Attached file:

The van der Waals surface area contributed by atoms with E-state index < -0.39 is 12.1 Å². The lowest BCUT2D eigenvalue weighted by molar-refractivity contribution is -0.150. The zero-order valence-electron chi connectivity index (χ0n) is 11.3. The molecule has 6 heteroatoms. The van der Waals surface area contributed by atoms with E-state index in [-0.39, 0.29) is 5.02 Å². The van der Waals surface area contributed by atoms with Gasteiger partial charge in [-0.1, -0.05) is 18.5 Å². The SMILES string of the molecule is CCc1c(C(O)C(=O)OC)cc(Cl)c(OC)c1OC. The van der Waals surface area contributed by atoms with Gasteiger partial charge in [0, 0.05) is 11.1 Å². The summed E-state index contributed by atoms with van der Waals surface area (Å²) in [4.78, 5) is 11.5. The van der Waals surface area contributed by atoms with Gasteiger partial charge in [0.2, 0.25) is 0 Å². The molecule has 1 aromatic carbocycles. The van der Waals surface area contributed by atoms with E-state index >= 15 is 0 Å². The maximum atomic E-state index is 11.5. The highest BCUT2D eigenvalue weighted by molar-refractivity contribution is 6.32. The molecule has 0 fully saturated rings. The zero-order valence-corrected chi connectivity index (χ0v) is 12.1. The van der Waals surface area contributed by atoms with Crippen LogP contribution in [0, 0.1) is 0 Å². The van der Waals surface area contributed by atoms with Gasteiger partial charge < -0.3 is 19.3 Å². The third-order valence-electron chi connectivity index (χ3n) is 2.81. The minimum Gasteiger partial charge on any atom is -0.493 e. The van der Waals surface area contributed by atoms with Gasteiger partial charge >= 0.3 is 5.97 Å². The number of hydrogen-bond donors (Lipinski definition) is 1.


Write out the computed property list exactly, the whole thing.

The van der Waals surface area contributed by atoms with E-state index < -0.39 is 12.1 Å². The lowest BCUT2D eigenvalue weighted by molar-refractivity contribution is -0.150. The zero-order valence-electron chi connectivity index (χ0n) is 11.3. The molecule has 6 heteroatoms. The van der Waals surface area contributed by atoms with E-state index in [-0.39, 0.29) is 5.02 Å². The van der Waals surface area contributed by atoms with Gasteiger partial charge in [-0.1, -0.05) is 18.5 Å². The SMILES string of the molecule is CCc1c(C(O)C(=O)OC)cc(Cl)c(OC)c1OC. The van der Waals surface area contributed by atoms with Gasteiger partial charge in [0, 0.05) is 11.1 Å². The summed E-state index contributed by atoms with van der Waals surface area (Å²) in [4.78, 5) is 11.5. The van der Waals surface area contributed by atoms with Gasteiger partial charge in [0.2, 0.25) is 0 Å². The molecule has 1 aromatic carbocycles. The van der Waals surface area contributed by atoms with E-state index >= 15 is 0 Å². The maximum atomic E-state index is 11.5. The highest BCUT2D eigenvalue weighted by molar-refractivity contribution is 6.32. The molecule has 0 fully saturated rings. The zero-order valence-corrected chi connectivity index (χ0v) is 12.1. The van der Waals surface area contributed by atoms with Crippen LogP contribution in [0, 0.1) is 0 Å². The van der Waals surface area contributed by atoms with Gasteiger partial charge < -0.3 is 19.3 Å². The third-order valence-electron chi connectivity index (χ3n) is 2.81. The minimum Gasteiger partial charge on any atom is -0.493 e. The van der Waals surface area contributed by atoms with Gasteiger partial charge >= 0.3 is 5.97 Å². The number of hydrogen-bond donors (Lipinski definition) is 1.